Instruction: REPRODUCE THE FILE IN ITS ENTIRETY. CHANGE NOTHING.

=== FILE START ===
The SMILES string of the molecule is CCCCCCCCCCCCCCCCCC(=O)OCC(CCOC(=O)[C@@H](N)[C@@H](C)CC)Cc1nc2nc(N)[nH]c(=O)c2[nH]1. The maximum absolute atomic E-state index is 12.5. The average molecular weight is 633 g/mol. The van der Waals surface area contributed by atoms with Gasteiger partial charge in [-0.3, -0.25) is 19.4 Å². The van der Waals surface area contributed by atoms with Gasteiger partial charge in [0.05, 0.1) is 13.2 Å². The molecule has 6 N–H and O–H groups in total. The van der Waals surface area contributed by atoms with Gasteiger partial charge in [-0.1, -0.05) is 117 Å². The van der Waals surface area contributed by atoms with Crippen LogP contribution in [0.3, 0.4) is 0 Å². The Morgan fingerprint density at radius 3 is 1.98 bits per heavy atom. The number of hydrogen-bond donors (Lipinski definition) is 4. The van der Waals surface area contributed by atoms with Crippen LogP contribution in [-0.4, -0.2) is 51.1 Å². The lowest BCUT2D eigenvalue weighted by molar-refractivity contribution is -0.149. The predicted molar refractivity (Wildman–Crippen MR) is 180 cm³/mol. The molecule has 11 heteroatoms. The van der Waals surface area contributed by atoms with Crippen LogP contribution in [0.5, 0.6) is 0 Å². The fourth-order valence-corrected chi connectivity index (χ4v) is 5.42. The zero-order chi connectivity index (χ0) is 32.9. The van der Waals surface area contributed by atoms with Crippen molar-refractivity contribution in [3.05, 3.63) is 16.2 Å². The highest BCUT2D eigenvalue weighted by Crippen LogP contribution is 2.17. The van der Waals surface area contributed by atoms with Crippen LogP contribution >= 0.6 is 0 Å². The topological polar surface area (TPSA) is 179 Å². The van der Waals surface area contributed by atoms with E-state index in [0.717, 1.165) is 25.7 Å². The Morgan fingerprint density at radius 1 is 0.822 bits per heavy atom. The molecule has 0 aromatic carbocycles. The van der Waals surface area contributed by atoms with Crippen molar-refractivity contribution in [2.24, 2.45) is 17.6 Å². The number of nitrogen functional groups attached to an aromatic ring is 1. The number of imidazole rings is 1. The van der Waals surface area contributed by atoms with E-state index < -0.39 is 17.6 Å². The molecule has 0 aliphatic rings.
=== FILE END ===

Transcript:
The SMILES string of the molecule is CCCCCCCCCCCCCCCCCC(=O)OCC(CCOC(=O)[C@@H](N)[C@@H](C)CC)Cc1nc2nc(N)[nH]c(=O)c2[nH]1. The maximum absolute atomic E-state index is 12.5. The average molecular weight is 633 g/mol. The van der Waals surface area contributed by atoms with Gasteiger partial charge in [-0.3, -0.25) is 19.4 Å². The van der Waals surface area contributed by atoms with Gasteiger partial charge in [0.05, 0.1) is 13.2 Å². The molecule has 6 N–H and O–H groups in total. The van der Waals surface area contributed by atoms with Gasteiger partial charge in [-0.1, -0.05) is 117 Å². The van der Waals surface area contributed by atoms with Crippen LogP contribution in [0.3, 0.4) is 0 Å². The Morgan fingerprint density at radius 3 is 1.98 bits per heavy atom. The number of hydrogen-bond donors (Lipinski definition) is 4. The van der Waals surface area contributed by atoms with Crippen LogP contribution in [-0.4, -0.2) is 51.1 Å². The lowest BCUT2D eigenvalue weighted by molar-refractivity contribution is -0.149. The predicted molar refractivity (Wildman–Crippen MR) is 180 cm³/mol. The molecule has 11 heteroatoms. The van der Waals surface area contributed by atoms with Crippen LogP contribution in [0.5, 0.6) is 0 Å². The fourth-order valence-corrected chi connectivity index (χ4v) is 5.42. The zero-order chi connectivity index (χ0) is 32.9. The van der Waals surface area contributed by atoms with Crippen molar-refractivity contribution in [3.05, 3.63) is 16.2 Å². The highest BCUT2D eigenvalue weighted by Crippen LogP contribution is 2.17. The van der Waals surface area contributed by atoms with Crippen LogP contribution >= 0.6 is 0 Å². The topological polar surface area (TPSA) is 179 Å². The van der Waals surface area contributed by atoms with E-state index in [0.717, 1.165) is 25.7 Å². The Morgan fingerprint density at radius 1 is 0.822 bits per heavy atom. The molecule has 0 aromatic carbocycles. The van der Waals surface area contributed by atoms with Crippen molar-refractivity contribution in [2.24, 2.45) is 17.6 Å². The number of nitrogen functional groups attached to an aromatic ring is 1. The number of imidazole rings is 1. The van der Waals surface area contributed by atoms with E-state index < -0.39 is 17.6 Å². The molecule has 0 aliphatic rings.